19 October 2020
The registration is open until 22 October 2020. Please fill the form.
BackgroundYouth is high on the agenda of peacebuilding, global and regional development due to various reasons, the key one being the demographic situation and future projections up to the year 2030 and beyond.
It is projected that by 2030, the world will be home to 1.3 billion young people. As of 2018, the youth comprised 17.54 million or 26,4% out of the total of 66.53 million population in Kazakhstan, Kyrgyzstan, Tajikistan and Uzbekistan. There are 32 million young people aged between 14 and 29 in Russia, i.e. 46.7% out of 146.7 million of the total population. There are many countries of the Eurasian region, which are “young”, and for which human capital is an abundant and still growing resource. This is why these countries need to prioritize youth and have policies on youth development, with investments in social infrastructure, education, and health in place.
Throughout the turbulent 1990s, the Central Asian region underwent immense structural, social, economic and ideological shifts. As a result, the societies experienced deep polarization and development imbalances in all fields. This presented challenges for nation-building and social cohesion. This situation was further aggravated by the spread of radical ideologies of various origins, including radicalization of the youth, labour and migration flows and broader globalized and geopolitical contexts.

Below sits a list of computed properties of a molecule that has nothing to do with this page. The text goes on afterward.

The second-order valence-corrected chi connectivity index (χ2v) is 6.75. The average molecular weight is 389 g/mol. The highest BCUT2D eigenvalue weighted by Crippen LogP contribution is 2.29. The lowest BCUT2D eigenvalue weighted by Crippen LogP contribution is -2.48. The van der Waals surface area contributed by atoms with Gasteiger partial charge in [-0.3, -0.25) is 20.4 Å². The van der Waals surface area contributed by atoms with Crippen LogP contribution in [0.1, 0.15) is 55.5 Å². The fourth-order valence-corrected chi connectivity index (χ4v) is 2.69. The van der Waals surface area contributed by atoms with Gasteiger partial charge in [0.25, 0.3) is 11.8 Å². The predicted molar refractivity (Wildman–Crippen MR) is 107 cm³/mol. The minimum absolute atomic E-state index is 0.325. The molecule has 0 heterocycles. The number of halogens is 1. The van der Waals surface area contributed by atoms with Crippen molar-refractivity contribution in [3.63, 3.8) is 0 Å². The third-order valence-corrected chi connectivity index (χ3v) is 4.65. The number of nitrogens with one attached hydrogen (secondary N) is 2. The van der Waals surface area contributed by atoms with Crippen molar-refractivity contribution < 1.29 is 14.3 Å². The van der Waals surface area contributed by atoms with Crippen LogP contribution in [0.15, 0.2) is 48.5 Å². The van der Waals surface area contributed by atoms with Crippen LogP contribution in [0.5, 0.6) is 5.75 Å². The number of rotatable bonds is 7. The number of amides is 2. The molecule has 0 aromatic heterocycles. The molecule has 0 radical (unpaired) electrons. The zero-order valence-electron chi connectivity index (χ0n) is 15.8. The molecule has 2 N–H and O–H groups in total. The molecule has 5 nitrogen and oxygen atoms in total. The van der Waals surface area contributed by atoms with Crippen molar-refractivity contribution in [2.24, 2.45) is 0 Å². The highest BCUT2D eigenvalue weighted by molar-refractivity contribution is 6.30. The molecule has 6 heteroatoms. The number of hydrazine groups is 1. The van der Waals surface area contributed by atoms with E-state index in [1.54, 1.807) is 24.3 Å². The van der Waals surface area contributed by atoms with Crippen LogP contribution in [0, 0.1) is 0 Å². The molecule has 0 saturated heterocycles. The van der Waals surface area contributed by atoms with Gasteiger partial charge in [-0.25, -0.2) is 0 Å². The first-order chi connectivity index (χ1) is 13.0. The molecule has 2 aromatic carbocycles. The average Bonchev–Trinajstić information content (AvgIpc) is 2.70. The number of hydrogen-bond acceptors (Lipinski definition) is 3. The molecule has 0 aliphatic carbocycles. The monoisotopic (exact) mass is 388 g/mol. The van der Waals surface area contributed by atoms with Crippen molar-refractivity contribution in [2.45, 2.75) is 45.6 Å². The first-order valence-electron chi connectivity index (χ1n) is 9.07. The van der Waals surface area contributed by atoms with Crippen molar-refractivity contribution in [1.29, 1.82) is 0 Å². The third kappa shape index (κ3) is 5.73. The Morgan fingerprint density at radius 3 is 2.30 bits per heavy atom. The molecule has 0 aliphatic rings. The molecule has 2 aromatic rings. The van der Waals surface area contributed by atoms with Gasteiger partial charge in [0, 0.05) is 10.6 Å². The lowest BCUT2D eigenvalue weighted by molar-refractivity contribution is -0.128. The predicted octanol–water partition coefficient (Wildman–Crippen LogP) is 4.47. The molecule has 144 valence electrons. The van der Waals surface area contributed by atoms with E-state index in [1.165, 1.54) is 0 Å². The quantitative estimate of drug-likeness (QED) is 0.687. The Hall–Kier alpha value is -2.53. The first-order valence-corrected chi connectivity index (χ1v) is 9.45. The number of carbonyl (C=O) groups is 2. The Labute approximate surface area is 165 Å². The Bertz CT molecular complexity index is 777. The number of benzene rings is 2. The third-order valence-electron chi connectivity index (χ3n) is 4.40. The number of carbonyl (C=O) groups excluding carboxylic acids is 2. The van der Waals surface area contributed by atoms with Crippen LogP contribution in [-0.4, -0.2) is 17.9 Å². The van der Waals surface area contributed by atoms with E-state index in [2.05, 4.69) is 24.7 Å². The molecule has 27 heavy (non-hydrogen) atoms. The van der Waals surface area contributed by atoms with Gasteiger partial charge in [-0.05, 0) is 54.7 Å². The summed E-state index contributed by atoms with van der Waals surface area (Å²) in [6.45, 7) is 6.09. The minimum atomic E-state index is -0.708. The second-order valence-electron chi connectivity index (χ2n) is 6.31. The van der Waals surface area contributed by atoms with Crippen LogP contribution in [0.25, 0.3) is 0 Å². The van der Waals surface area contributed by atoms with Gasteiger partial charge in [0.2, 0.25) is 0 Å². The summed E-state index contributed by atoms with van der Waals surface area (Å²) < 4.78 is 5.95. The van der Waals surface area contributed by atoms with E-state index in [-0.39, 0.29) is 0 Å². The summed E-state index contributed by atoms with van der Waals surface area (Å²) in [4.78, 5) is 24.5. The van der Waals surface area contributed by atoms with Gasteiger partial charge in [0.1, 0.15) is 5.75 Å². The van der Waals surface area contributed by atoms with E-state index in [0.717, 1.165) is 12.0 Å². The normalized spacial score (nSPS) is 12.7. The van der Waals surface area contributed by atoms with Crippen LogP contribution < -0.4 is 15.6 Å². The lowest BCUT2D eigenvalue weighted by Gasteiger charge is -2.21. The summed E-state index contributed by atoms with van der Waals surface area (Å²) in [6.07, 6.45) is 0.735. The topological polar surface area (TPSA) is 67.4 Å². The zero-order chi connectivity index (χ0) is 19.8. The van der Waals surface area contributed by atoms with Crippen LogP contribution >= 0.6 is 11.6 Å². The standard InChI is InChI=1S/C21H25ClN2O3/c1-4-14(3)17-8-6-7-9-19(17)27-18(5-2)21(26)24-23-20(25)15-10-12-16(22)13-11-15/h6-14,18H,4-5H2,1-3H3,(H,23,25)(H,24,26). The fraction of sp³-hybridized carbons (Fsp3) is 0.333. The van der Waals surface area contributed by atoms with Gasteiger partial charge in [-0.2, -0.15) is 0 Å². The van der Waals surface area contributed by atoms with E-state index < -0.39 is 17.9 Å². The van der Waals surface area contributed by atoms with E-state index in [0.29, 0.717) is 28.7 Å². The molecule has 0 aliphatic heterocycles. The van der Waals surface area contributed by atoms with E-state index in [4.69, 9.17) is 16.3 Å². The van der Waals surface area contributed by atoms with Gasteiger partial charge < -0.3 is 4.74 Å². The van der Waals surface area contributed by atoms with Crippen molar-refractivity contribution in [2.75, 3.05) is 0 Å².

As a result, the challenges of social cohesion and solidarity became inevitably linked to the issues of peace and development, both within these societies and in the region. For Central Asia and the wider region, the peace and peacebuilding agenda is the development agenda, and vice versa, as neither is possible without the other, and these, in turn, are intrinsically linked with youth-related issues.
The global COVID-19 pandemic increased and multiplied the existing challenges, revealing the lacuna and gaps that need to be overcome. More than ever the stabilization and the attainment of SDGs calls for a coherent approach for the countries of the Eurasian region to implement the shift from a demographic dividend into a peace dividend.
Against this background, the UNESCO Almaty Cluster Office joins the 2020 Nanjing Peace Forum by giving a voice to youth to enlarge and strengthen the networks of young peacebuilders in Eurasia, and to empower them to take the lead in the creation of a universal culture of human rights-based peace, stability and social cohesion.
Specifically, this session will focus on the positive role youth can play within the societies, fostering stability and social cohesion and conflict prevention; to reflect on the challenges related to the youth participation in the societies, and identify opportunities for support. With the aim of promoting and enhancing the role of young people in being active global citizens, the panellists are invited to share their insights and experiences about youth’s engagement in fostering stable and peaceful societies and peacebuilding from the social, cultural and gender perspectives.
The Session will address following topics:- Youth challenges and opportunities of youth in building stable societies and promoting social cohesion;
- COVID-19 impact on youth’s peacebuilding efforts;
- Youth recommendations on support of the youth sector in the promotion of culture of peace in the Eurasian region.
The Session will be conducted in the Russian and English languages.